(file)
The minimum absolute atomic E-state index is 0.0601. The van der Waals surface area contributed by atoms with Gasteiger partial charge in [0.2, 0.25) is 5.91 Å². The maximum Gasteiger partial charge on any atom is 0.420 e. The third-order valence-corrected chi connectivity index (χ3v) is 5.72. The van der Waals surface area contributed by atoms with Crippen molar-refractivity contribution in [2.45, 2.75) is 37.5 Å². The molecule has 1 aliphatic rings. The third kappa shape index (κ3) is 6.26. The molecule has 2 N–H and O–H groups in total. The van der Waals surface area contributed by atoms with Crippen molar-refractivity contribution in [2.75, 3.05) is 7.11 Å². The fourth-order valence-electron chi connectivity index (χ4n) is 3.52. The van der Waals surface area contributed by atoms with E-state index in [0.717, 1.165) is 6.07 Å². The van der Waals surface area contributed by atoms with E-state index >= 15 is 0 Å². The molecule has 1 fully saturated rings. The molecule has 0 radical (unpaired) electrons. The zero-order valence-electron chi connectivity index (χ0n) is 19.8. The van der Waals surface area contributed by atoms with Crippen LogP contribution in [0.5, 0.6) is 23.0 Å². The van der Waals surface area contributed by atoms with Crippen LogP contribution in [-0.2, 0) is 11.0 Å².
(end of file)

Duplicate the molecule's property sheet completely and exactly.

The minimum absolute atomic E-state index is 0.0601. The van der Waals surface area contributed by atoms with Gasteiger partial charge in [0.2, 0.25) is 5.91 Å². The maximum Gasteiger partial charge on any atom is 0.420 e. The third-order valence-corrected chi connectivity index (χ3v) is 5.72. The van der Waals surface area contributed by atoms with Crippen molar-refractivity contribution in [2.45, 2.75) is 37.5 Å². The molecule has 1 aliphatic rings. The third kappa shape index (κ3) is 6.26. The molecule has 2 N–H and O–H groups in total. The van der Waals surface area contributed by atoms with Crippen molar-refractivity contribution in [2.75, 3.05) is 7.11 Å². The fourth-order valence-electron chi connectivity index (χ4n) is 3.52. The van der Waals surface area contributed by atoms with E-state index in [0.717, 1.165) is 6.07 Å². The van der Waals surface area contributed by atoms with E-state index >= 15 is 0 Å². The molecule has 1 fully saturated rings. The molecule has 0 radical (unpaired) electrons. The zero-order valence-electron chi connectivity index (χ0n) is 19.8. The van der Waals surface area contributed by atoms with Crippen LogP contribution in [0.5, 0.6) is 23.0 Å². The van der Waals surface area contributed by atoms with Crippen LogP contribution in [-0.2, 0) is 11.0 Å².